Self-Care: Becoming a Transformed Disciple

Self-Care: Becoming a Transformed Disciple

July 22, 2015

By: Kae Tritle, RN,  Wellness Coordinator

Healthy, well-functioning bodies are often taken for granted—until something happens; an inconvenient infection, a gradual awareness of changing bodily functions or a sudden event—such as a car accident or an unexpected injury that leaves our physical body partially functioning.  

Other aspects of our lives also affect our physical health—worry and stress, changes in our finances, relationships, family and work responsibilities, illness within our families, as well as the meaning and purpose of life as we experience it. These things all impact our well-being; our over-all sense of functioning well physically, emotionally, relationally, and spiritually. 

Does being healthy mean we are functioning well in all areas of our life-physically, emotionally, relationally, and spiritually? If so—I would like to meet this perfect super-person! In reality, most of us are juggling each of the dimensions; maintaining a balance that is unique to our particular set of circumstances and life stage. If that delicate balance is disturbed or unable to be maintained, then a sense of dis-ease and/or crisis may be experienced. It is then that we start examining what needs to be different. We may start by saying “I need to take better care of myself." But to many of us, caring for our own needs is hard, unfamiliar work.  

Parker Palmer states: “Self-care is never a selfish act—it is simply good stewardship of the only gift I have—the gift I was put on earth to offer others. Any time we can listen to true self, and give it the care it requires, we do so not only for ourselves, but for the many others whose lives we touch.” (Let Your Life Speak

What does it mean to practice self-care; to really care for the hurt and bruised dimensions of my true self that need attention?  First, in order to be more of the person God has intended you to be, acknowledge that you need to evaluate your everyday life to discover what is going well and where you might be feeling some dis-ease. Clergy persons in our conference can also fill out a well-being assessment at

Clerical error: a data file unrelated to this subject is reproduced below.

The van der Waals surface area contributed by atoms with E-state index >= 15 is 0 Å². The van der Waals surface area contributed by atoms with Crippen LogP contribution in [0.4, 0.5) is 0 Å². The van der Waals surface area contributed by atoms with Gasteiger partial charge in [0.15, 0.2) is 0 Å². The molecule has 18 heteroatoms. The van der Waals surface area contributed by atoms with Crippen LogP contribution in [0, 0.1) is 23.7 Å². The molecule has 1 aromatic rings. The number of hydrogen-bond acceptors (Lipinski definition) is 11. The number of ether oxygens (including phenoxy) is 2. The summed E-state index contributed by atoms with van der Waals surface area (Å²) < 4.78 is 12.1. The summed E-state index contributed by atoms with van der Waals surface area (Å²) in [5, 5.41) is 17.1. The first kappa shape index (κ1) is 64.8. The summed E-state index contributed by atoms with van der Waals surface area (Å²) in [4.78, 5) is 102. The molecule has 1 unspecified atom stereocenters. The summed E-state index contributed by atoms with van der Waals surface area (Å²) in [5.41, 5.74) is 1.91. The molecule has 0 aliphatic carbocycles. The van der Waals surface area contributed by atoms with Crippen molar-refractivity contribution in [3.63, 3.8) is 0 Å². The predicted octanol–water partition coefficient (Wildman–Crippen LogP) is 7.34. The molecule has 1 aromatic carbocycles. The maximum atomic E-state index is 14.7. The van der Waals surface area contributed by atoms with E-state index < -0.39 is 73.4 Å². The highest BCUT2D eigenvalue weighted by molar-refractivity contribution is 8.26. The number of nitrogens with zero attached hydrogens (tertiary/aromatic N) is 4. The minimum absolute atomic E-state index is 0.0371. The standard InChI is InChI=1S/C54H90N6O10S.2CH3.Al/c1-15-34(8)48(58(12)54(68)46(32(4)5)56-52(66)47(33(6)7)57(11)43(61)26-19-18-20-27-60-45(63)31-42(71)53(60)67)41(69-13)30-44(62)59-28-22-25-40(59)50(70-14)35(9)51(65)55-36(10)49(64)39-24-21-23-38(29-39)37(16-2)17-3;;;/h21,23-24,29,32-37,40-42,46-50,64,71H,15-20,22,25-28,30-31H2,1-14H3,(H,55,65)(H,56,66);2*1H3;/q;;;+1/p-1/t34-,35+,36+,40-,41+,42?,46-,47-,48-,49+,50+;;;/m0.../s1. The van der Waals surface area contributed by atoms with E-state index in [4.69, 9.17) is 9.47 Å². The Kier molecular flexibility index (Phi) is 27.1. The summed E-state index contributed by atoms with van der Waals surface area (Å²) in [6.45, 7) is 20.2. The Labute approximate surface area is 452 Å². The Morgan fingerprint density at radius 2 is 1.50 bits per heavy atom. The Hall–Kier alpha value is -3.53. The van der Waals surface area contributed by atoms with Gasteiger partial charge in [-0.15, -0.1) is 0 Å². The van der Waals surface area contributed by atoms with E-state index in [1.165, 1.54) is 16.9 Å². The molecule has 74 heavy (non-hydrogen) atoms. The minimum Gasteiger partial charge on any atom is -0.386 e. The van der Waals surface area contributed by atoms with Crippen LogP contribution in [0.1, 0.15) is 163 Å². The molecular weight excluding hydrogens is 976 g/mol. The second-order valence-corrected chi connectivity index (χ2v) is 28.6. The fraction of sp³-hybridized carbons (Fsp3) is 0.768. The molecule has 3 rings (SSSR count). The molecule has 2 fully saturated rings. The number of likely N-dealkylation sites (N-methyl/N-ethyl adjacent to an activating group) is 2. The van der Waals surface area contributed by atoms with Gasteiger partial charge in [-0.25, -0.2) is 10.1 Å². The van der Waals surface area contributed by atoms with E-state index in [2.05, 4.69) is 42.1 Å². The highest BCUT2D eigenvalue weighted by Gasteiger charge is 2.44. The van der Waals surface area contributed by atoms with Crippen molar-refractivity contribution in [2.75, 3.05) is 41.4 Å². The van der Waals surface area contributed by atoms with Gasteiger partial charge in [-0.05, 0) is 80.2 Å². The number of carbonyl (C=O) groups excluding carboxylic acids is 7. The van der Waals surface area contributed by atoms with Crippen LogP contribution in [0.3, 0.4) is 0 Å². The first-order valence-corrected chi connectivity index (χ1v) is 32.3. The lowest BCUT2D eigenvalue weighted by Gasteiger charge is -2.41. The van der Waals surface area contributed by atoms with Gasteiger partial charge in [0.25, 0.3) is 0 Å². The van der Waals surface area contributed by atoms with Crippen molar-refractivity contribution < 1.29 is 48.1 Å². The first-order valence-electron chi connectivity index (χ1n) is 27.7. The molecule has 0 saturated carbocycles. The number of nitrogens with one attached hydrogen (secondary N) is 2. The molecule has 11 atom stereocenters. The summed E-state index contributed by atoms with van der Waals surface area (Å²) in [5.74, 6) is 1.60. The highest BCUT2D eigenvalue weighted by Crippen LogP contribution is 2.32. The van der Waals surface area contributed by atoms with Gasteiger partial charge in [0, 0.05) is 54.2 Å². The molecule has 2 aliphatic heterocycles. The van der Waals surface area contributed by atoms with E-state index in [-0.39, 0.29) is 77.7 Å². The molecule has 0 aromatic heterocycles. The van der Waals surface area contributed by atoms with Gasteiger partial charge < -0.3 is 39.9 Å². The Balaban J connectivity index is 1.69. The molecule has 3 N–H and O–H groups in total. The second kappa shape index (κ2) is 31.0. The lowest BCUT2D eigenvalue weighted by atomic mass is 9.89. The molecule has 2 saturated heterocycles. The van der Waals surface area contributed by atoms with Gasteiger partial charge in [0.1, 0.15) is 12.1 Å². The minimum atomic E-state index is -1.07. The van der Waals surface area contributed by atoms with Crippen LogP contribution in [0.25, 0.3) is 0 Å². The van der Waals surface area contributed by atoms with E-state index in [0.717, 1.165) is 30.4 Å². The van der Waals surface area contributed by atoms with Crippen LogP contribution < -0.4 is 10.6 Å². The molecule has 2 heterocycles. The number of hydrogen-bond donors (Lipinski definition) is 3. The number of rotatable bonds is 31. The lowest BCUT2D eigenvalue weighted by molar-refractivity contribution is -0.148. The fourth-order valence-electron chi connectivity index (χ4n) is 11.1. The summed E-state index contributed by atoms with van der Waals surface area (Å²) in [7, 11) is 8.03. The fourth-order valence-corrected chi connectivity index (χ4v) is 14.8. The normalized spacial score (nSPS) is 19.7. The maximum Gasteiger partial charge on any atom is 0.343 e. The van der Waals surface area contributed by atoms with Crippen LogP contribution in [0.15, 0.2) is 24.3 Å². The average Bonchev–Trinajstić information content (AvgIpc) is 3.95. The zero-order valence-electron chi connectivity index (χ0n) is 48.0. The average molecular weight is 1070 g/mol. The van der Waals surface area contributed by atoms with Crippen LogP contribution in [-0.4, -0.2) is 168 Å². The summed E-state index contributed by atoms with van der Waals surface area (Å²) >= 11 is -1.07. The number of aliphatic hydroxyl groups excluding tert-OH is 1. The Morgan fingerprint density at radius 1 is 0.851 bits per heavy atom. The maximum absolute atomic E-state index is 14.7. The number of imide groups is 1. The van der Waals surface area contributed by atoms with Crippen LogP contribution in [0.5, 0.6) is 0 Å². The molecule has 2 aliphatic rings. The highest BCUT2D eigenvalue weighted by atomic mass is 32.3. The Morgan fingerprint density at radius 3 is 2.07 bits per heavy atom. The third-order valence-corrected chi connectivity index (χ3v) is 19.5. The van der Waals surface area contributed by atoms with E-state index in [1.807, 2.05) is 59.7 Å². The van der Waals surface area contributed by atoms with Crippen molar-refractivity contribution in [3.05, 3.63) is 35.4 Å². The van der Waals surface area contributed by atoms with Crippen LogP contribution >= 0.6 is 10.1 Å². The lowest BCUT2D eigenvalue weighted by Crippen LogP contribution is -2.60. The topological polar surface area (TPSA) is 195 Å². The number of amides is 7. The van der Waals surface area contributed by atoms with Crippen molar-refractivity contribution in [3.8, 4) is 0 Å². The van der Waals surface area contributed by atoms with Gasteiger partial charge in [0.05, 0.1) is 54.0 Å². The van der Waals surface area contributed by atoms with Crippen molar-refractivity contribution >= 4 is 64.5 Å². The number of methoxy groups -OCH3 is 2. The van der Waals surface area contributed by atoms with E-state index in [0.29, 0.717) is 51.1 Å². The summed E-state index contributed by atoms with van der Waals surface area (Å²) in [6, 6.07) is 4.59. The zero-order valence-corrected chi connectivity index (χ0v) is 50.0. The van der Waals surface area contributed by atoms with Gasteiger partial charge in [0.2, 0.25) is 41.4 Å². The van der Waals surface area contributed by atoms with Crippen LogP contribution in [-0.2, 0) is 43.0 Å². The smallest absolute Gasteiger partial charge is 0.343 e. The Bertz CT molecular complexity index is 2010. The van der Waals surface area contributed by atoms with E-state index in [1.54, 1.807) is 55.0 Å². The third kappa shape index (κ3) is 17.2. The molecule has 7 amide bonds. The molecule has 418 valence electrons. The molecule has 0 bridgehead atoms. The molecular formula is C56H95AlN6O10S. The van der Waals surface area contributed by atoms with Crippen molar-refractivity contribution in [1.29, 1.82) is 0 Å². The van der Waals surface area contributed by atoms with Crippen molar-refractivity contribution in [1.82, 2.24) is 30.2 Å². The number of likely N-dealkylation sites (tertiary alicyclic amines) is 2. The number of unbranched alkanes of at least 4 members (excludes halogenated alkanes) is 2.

•     What are you putting into your body?  What types of food, drinks, substances?
  •     What are you doing to your body?  What is your pace of life, work-load, stress?
  •     What are you doing with your body?  How are you moving or exercising? 
  •     How are you resting your body?  How are you sleeping and relaxing?
  •     Are there any body parts not functioning well?


  •     Do you have someone who will listen to you intentionally?
  •     Do you have someone who emotionally nurtures you? Family, friends
  •     Do you have someone who will give you honest feedback regarding actions, behaviors, and interactions with others?
  •     Are there persons who express appreciation for what you do and who you are?
  •     What do you do to have fun or to relax?  
  •     Is there someone with whom you can play?
  •     Are you having difficulty expressing your emotions appropriately?
  •     Are your emotions over-whelming you and interfering with everyday activities?

Stress/Time Management:

  •     Do you feel over-whelmed with tasks?
  •     Do you have some control over your schedule and/or situation?
  •     Do you feel drained by some of your current activities or responsibilities?
  •     Do you experience fulfillment or joy with what you spend your time on?

Spiritual Dimension:

  •     What nurtures and inspires your relationship with God?
  •     Do you make room in your schedule/life for personal spiritual reflection?
  •     How satisfied are you with the quality of that time/space or commitment?
  •     In what ways could you act intentionally to increase your spiritual depth?

I invite you to make time and space to do the hard work of an intentional evaluation regarding the dimensions of your life. Check out the Well-Being Assessment at Discuss these questions with your spouse, a close friend, a support or covenant group. Discover what you like and what you don’t like about your current health habits/life patterns.  

Next month this discussion will continue as I focus on the process of change/transformation and supportive strategies to assist you in your journey of becoming the disciple that God would like you to be. 

“Take your everyday, ordinary life—your sleeping, eating, going-to-work, and walking around life-and place it before God as an offering. Embracing what God does for you is the best thing you can do for him…fix your attention on God. You’ll be changed from the inside out.“ (Romans 12:1-2 The Message)